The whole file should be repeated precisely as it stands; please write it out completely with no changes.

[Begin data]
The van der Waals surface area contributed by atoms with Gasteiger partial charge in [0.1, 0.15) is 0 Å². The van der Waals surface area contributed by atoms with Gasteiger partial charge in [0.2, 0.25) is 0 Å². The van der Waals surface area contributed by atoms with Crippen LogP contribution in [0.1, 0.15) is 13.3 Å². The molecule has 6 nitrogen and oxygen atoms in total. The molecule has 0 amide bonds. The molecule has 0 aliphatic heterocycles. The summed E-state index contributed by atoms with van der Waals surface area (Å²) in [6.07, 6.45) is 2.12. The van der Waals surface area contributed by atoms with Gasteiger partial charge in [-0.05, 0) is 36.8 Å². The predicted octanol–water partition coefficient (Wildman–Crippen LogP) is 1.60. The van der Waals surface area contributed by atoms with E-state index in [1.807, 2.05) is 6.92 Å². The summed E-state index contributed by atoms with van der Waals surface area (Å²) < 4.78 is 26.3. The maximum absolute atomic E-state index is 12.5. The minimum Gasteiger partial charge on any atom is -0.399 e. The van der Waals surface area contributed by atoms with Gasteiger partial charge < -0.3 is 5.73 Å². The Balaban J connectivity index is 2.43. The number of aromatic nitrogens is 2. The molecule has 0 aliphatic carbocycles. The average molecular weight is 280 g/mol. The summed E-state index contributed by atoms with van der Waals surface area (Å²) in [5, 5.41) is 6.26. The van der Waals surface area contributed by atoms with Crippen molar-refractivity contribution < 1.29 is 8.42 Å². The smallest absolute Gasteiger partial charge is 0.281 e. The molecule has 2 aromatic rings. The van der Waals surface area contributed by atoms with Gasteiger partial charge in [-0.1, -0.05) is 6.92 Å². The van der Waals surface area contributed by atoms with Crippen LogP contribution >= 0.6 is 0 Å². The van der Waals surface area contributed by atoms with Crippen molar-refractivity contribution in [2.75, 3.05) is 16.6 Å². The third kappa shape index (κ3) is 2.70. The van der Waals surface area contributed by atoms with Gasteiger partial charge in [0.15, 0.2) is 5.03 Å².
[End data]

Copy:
The van der Waals surface area contributed by atoms with Gasteiger partial charge in [0.1, 0.15) is 0 Å². The van der Waals surface area contributed by atoms with Gasteiger partial charge in [0.2, 0.25) is 0 Å². The van der Waals surface area contributed by atoms with Crippen LogP contribution in [0.1, 0.15) is 13.3 Å². The molecule has 6 nitrogen and oxygen atoms in total. The molecule has 0 amide bonds. The molecule has 0 aliphatic heterocycles. The summed E-state index contributed by atoms with van der Waals surface area (Å²) in [6.07, 6.45) is 2.12. The van der Waals surface area contributed by atoms with Gasteiger partial charge in [-0.05, 0) is 36.8 Å². The predicted octanol–water partition coefficient (Wildman–Crippen LogP) is 1.60. The van der Waals surface area contributed by atoms with E-state index in [1.807, 2.05) is 6.92 Å². The summed E-state index contributed by atoms with van der Waals surface area (Å²) < 4.78 is 26.3. The maximum absolute atomic E-state index is 12.5. The minimum Gasteiger partial charge on any atom is -0.399 e. The van der Waals surface area contributed by atoms with Gasteiger partial charge < -0.3 is 5.73 Å². The Balaban J connectivity index is 2.43. The number of aromatic nitrogens is 2. The molecule has 0 aliphatic carbocycles. The average molecular weight is 280 g/mol. The summed E-state index contributed by atoms with van der Waals surface area (Å²) in [5, 5.41) is 6.26. The van der Waals surface area contributed by atoms with Crippen molar-refractivity contribution < 1.29 is 8.42 Å². The smallest absolute Gasteiger partial charge is 0.281 e. The molecule has 2 aromatic rings. The van der Waals surface area contributed by atoms with Gasteiger partial charge in [-0.1, -0.05) is 6.92 Å². The van der Waals surface area contributed by atoms with Crippen LogP contribution >= 0.6 is 0 Å². The van der Waals surface area contributed by atoms with Crippen molar-refractivity contribution in [2.75, 3.05) is 16.6 Å². The third kappa shape index (κ3) is 2.70. The van der Waals surface area contributed by atoms with Gasteiger partial charge in [0.15, 0.2) is 5.03 Å².